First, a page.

There were also some odd snubs for white actors and producers as well. “Frozen II” did not receive a best animated feature film nomination, despite being the highest-grossing animated film of all time, receiving a nomination at almost every other award show (and a best original song nod at the Oscars), in addition to the fact that its predecessor “Frozen” won the Oscar a few years back and the fact that it was simply a great movie. I mean, it tells a story about the importance of making reparations for the atrocities of imperialism. I think that’s a lot more important than some popcorn film about why toys deserve independence. They’re inanimate objects, for crying out loud.

Other acting snubs include Taron Egerton for his amazing portrayal of Elton John in “Rocketman,” Adam Sandler’s big critical breakthrough for “Uncut Gems,” Robert De Niro’s big screen return in “The Irishman” and Nicole Kidman’s exploration into the mind of Gretchen Carlson in “Bombshell.”

There were a few pleasant surprises, however. I was thrilled to see Florence Pugh’s performance in “Little Women” earn her a best actress in a supporting role nomination. Watching Amy chase her sisters around in those homemade fairy wings was a delight. It was also a treat to see Tom Hanks nominated for channeling Fred Rogers in “A Beautiful Day in the Neighborhood.” It is not likely that either will win, but it was nice to see them nominated, nonetheless.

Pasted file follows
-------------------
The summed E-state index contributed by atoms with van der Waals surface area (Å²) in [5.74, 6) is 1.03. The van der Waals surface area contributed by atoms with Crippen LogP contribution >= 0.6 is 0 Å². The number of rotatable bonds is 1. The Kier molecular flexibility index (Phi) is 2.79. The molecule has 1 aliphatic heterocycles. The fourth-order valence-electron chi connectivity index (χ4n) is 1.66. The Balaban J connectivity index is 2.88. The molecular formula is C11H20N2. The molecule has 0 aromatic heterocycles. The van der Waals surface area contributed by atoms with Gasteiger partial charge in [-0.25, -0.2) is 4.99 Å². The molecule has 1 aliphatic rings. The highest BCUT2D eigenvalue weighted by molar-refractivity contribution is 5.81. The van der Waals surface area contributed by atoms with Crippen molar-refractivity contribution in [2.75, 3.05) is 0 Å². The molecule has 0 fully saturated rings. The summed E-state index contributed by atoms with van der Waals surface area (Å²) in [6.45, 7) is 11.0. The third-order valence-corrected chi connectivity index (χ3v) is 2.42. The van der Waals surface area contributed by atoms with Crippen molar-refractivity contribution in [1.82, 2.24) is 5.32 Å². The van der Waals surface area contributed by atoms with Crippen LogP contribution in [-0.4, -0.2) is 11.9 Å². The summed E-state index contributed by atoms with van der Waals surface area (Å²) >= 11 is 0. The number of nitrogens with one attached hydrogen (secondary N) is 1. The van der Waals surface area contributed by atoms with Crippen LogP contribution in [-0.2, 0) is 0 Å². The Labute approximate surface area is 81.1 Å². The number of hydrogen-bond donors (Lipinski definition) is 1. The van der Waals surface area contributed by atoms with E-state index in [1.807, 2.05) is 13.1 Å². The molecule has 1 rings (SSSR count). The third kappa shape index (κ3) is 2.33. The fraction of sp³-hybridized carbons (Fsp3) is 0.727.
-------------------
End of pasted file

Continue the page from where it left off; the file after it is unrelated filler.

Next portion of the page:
Of course, the unpleasant surprises stung just as much as the pleasant ones soothed. I am quite bitter that Jennifer Lopez lost a spot in the actress in a supporting role category to Kathy Bates in “Richard Jewell.” Along those same lines, it was annoying to see Scarlett Johansson score two acting nominations. The big surprise was that she got one for “Jojo Rabbit,” but I didn’t even think she was very good in “Marriage Story.” I was also not too impressed by the choice to nominate Antonio Banderas for best actor in a leading role for “Pain and Glory” or “The Irishman” for best costume design. It was just a bunch of suits. Did you even see “Aladdin?”

Overall, the Oscar nominations this year were just very disappointing. So disappointing, in fact, that many people are choosing to boycott the awards altogether this year. It is embarrassing that the Academy can’t get their act together and finally recognize the achievements of women and people of color. As viewership dwindles in the long run and streaming takes over the world, I would not be surprised if the Oscars soon become a thing of the past. If they can’t keep up with the times, the Academy will be left behind. It’s just the truth.